IGNITING THE POTENTIAL the Health and Human Services Workforce: Investing in Your Workforce and Moving Up the Value Curve

By Brittain, Charmaine; Ayers, Carl | Policy & Practice, August 2018 | Go to article overview

IGNITING THE POTENTIAL the Health and Human Services Workforce: Investing in Your Workforce and Moving Up the Value Curve


Brittain, Charmaine, Ayers, Carl, Policy & Practice


Human services agencies achieve their mission of serving children, families, and vulnerable populations through their people--their workforce. An emphasis has always been placed on providing good practice, but not so much on the workforce that facilitates services.

In the early 2000s, high turnover in the workforce arose as an issue and much has been done in these intervening years to determine what makes a good workforce and how to achieve it. At the same time, many in the human services field adopted the Human Services Value Curve to improve the value generated by the agency and client outcomes. A blueprint for activities associated with the Value Curve helps human services agencies strive for growth on the curve. As agencies have integrated the Value Curve in their practice and learned what it takes to have successful outcomes for the populations served, well-qualified and highly trained staff at all levels of the organization have emerged as keys to these successes. The model challenges our workforce to be knowledgeable of both micro- and macro-practices to create lasting systemic changes in the family and community that ultimately benefit those we serve. Virginia's commitment to moving up the Human Services Value curve and improving the agency has led to investing in their workforce.

Research shows the impact of turnover both on the agency's bottom line and on client outcomes. In one study in Texas, the Sunset Commission found the cost of turnover to be $ 54,000 per employee needing to be replaced. (1) As human services agencies face higher turnover rates, some well over 40 percent, the fiscal impact can be enormous (for example, $ 21 million per year for a 1,000-person agency), not to mention the disruption to continuity of services, changes in goals, and the burden on remaining staff who need to cover for departed employees. Furthermore, research going back to the initial Child and Family Services Reviews in the early 2000s shows that high turnover leads to a failure to respond to child abuse complaints expediently, a lack of case plan completion, reduced worker contact with children and families, maltreatment recurrence, and a lack of timely permanency.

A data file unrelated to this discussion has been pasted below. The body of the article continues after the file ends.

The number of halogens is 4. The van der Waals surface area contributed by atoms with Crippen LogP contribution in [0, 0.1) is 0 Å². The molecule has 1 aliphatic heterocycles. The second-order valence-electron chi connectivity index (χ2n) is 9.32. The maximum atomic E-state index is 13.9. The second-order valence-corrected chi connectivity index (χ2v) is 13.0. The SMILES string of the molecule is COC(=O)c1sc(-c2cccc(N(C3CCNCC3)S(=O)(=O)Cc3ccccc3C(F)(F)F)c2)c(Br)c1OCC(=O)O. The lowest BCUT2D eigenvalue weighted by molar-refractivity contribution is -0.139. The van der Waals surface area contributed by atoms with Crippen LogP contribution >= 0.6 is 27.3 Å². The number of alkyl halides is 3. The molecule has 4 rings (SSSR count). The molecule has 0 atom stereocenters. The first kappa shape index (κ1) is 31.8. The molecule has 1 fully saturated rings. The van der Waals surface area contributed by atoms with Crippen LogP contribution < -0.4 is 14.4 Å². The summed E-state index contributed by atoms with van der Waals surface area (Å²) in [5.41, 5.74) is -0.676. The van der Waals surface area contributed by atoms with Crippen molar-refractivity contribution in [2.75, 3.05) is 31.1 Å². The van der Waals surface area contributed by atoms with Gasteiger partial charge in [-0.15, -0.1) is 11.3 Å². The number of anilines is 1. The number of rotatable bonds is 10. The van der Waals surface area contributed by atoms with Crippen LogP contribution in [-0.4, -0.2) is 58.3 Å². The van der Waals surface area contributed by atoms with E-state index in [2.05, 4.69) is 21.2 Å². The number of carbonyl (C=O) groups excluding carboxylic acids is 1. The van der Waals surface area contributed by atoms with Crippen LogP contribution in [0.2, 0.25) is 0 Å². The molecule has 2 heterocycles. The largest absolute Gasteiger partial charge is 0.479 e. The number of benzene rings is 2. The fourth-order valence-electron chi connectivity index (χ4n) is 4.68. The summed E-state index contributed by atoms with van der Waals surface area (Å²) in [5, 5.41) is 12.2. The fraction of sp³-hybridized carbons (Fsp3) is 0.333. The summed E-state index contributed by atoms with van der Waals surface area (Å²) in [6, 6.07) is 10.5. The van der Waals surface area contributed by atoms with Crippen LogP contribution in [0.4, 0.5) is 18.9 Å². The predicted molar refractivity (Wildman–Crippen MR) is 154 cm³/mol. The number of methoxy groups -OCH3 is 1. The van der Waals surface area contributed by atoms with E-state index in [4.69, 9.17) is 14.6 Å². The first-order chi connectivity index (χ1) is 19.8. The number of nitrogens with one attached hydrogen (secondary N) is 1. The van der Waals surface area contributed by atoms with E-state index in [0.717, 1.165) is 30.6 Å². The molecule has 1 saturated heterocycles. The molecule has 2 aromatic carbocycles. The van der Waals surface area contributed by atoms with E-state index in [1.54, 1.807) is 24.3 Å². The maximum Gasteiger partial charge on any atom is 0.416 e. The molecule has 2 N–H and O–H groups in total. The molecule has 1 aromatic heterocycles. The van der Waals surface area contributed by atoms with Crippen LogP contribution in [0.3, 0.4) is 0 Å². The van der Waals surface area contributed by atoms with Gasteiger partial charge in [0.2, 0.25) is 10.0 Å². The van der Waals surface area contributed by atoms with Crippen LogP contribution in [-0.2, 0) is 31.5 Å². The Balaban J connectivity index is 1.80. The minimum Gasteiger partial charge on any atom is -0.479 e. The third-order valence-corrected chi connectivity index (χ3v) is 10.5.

Achieving an effective workforce requires a substantive investment in time and resources and a commitment to the process. No one intervention, such as improved training or even increased pay, will result in significant differences in employee retention. Rather, it requires a multi-pronged approach using a variety of interventions, both small and large in scope, to make a difference in reducing turnover. Approaches should be customized to the individual context and resource availability of each agency. Like service delivery with families, the process starts with a comprehensive assessment to understand the agency's unique strengths, issues, and challenges and then the development and implementation of a plan specific to the agency.

The Virginia Department of Social Services (DSS), responsible for the administration of child welfare services and child and adult protective services training, decided to address their workforce issues, starting with a training system assessment. Through a partnership with the Butler Institute for Families at the University of Denver, they conducted a mixed-methods approach to understanding their current training system and scanning for training system best practices across the nation through a survey of more than 20 state and local agencies.

The internal assessment of Virginia's training system found that workforce stability is a key challenge in administering a statewide training system. Due to high turnover, newly hired staff is expected to carry a full caseload and engage in foundational training simultaneously, which does not lead to the ideal learning environment. Also, given the distances to training sites, there is a need to balance online and in-person trainings and make training consistently available across the state. …

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